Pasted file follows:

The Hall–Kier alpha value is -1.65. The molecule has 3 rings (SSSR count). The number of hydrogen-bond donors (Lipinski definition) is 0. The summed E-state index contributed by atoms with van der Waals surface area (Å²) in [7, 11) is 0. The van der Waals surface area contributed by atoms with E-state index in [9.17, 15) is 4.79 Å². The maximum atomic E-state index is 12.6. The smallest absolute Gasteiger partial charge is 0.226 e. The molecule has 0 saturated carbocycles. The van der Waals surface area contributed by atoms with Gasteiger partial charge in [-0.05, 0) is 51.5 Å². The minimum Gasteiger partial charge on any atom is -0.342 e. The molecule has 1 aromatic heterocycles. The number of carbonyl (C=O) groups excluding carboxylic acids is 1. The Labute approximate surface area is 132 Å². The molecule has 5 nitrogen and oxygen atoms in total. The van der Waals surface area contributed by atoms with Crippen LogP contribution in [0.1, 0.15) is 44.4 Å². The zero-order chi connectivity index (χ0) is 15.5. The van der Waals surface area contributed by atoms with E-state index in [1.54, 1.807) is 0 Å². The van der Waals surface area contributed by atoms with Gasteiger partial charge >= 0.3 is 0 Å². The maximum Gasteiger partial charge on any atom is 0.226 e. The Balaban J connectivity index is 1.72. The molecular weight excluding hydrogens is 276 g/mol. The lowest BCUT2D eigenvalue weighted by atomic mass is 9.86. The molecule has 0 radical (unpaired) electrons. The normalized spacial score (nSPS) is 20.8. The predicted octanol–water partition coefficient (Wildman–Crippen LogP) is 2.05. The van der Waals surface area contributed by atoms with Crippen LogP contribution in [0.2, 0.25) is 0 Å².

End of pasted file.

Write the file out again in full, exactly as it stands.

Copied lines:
The Hall–Kier alpha value is -1.65. The molecule has 3 rings (SSSR count). The number of hydrogen-bond donors (Lipinski definition) is 0. The summed E-state index contributed by atoms with van der Waals surface area (Å²) in [7, 11) is 0. The van der Waals surface area contributed by atoms with E-state index in [9.17, 15) is 4.79 Å². The maximum atomic E-state index is 12.6. The smallest absolute Gasteiger partial charge is 0.226 e. The molecule has 0 saturated carbocycles. The van der Waals surface area contributed by atoms with Gasteiger partial charge in [-0.05, 0) is 51.5 Å². The minimum Gasteiger partial charge on any atom is -0.342 e. The molecule has 1 aromatic heterocycles. The number of carbonyl (C=O) groups excluding carboxylic acids is 1. The Labute approximate surface area is 132 Å². The molecule has 5 nitrogen and oxygen atoms in total. The van der Waals surface area contributed by atoms with Crippen LogP contribution in [0.1, 0.15) is 44.4 Å². The zero-order chi connectivity index (χ0) is 15.5. The van der Waals surface area contributed by atoms with E-state index in [1.54, 1.807) is 0 Å². The van der Waals surface area contributed by atoms with Gasteiger partial charge >= 0.3 is 0 Å². The maximum Gasteiger partial charge on any atom is 0.226 e. The Balaban J connectivity index is 1.72. The molecular weight excluding hydrogens is 276 g/mol. The lowest BCUT2D eigenvalue weighted by atomic mass is 9.86. The molecule has 0 radical (unpaired) electrons. The normalized spacial score (nSPS) is 20.8. The predicted octanol–water partition coefficient (Wildman–Crippen LogP) is 2.05. The van der Waals surface area contributed by atoms with Crippen LogP contribution in [0.2, 0.25) is 0 Å².